JOHNSON, Samuel (1709-1784). A Dictionary of the English Language in which the words are deduced from their originals, and illustrated in their different significations by examples from the best writers. London: W. Strahan for J. and P. Knapton, and others, 1755.
2 volumes, 2° (418 x 254mm). Titles in red and black, woodcut tail-pieces. (Title of vol. 1 with light browning in margins, some light spotting, occasional light creasing.) Contemporary tree calf (the spines expertly rebacked to style, corners lightly rubbed). Provenance: R.D. Steedman, bookseller (label) -- John Charlesworth (lawyer, author).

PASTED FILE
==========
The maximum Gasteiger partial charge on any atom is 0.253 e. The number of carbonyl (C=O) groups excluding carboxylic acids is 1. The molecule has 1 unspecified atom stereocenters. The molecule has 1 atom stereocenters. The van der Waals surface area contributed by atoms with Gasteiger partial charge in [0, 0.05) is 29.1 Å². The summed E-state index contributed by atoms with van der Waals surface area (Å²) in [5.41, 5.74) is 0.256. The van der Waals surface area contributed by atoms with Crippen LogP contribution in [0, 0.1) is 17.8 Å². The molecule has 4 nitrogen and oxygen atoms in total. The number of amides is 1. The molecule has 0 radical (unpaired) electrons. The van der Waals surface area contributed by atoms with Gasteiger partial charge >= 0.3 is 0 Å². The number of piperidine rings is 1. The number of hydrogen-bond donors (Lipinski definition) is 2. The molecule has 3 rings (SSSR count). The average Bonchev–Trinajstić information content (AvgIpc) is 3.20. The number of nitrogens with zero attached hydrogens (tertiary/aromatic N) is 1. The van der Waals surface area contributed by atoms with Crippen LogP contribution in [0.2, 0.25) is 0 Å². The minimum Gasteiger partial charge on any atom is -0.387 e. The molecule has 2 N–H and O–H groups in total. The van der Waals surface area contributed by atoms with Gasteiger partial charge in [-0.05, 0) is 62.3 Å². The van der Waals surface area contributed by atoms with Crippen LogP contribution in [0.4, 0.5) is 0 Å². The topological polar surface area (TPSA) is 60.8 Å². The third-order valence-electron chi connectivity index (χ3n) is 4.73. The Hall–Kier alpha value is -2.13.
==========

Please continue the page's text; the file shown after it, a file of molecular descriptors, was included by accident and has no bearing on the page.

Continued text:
FIRST EDITION OF JOHNSON'S GREATEST LITERARY LABOUR and 'the most amazing, enduring and endearing one-man feat in the field of lexicography' (PMM). As his use of 114,000 illustrative quotations shows, Johnson clearly intended to combine lexicography with entertainment and instruction. Descriptive rather than prescriptive, Johnson included 'the entire sweep of words from the crude and demotic to ... recent fanciful forms imported from other languages' (DNB). The national pride taken in the dictionary was expressed by the poet Christopher Smart when he wrote in the Universel Visitor: 'I look upon [it] with equal amazement, as I do upon St. Paul's Cathedral; each the work of one man, each the work of an Englishman' (quoted by Henry Hitchings, Dr. Johnson's Dictionary, London, 2005, pp. 199-200). Alston V, 177; Courtney and Smith p. 54; Chapman and Hazen p. 137; Fleeman I, p. 410; Grolier/English 50; PMM 201; Rothschild 1237. (2)